Defluoridation of drinking water using baked clay.

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University of Dar es Salaam
In different parts of the world endemic fluorosis is a severe problem. This problem is due to excessive fluoride concentration in the drinking water. In Tanzania, it has been noted that in certain areas, the northern part especially, the fluoride concentration exceeds the World Health Organization (WHO) standard of 1.5 mgF- /1 and in some places even the Tanzania temporary standard of 8.0 mgF- /1. Water treatment for removal of fluoride is not generally simple and cheap. The methods used in industrialised countries require more technical support for operation and maintenance than is possible in the rural areas of developing countries. In this study a method of removing or reducing excess fluoride from drinking water using a locally available material (clay) has been investigated and the results obtained are ecouraging. Several factors influence the removal capacity. A proper temperature at which the clay should be baked is essential. Good removal efficiencies are achieved in acidic conditions, and when the initial fluoride concentration in raw water is low. In batch and flow experiments there are also a favourable reaction time and grain size of clay. The reaction between the fluoride and clay raises the pH considerably which raises the technological question for domestic use. But the removal efficiency found is a substantial increase in the results previously found and encouraging for further work on the method.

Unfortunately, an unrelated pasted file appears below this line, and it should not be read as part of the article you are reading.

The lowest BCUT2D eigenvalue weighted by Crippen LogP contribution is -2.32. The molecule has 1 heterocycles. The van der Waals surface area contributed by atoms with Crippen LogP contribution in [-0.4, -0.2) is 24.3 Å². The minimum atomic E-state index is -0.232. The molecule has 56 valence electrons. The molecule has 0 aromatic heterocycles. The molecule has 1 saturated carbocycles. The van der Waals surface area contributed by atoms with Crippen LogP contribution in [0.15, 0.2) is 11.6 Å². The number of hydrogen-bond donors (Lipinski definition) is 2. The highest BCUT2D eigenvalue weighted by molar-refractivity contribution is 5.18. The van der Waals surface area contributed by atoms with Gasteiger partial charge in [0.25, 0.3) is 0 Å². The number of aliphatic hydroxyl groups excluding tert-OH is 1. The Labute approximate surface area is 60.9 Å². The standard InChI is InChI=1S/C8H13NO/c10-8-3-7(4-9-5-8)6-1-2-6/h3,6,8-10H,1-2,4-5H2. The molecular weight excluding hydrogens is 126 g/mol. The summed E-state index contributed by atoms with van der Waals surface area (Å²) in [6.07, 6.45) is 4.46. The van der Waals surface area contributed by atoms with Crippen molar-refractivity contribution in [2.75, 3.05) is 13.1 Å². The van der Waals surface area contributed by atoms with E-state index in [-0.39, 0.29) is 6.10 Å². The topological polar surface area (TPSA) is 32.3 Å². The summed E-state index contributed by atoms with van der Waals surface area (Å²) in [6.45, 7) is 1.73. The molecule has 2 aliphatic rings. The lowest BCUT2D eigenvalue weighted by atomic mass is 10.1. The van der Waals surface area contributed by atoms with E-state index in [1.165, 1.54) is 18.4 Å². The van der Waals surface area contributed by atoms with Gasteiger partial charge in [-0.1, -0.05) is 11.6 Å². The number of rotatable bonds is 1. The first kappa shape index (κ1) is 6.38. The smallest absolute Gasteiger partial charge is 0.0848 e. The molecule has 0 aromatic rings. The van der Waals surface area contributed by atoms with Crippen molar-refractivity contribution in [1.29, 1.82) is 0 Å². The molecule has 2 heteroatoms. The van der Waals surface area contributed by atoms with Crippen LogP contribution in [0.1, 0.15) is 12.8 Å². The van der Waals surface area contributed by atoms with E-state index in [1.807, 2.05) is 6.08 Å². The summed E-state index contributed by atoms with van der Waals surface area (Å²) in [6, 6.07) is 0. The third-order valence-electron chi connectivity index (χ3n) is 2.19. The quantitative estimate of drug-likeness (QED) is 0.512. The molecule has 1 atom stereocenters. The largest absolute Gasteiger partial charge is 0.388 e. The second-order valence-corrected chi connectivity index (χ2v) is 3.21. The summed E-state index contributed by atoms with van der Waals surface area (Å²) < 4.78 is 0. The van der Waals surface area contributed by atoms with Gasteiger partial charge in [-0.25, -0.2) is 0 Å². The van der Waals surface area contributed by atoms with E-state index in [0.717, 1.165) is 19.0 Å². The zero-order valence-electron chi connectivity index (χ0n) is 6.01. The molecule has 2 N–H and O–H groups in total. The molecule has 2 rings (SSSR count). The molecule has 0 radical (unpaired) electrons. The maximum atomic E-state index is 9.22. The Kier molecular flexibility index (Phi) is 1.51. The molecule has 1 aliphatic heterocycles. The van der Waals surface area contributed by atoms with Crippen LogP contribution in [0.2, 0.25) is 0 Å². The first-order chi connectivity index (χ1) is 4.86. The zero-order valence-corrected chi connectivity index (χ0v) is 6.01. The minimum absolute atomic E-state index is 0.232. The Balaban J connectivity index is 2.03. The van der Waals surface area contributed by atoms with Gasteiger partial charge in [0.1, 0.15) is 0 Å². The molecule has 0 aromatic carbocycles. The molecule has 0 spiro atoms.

Water, Fluoridation, Purification
Wambede, J. T. (1994). Defluoridation of drinking water using baked clay. Masters dissertation, University of Dar es Salaam. Available at (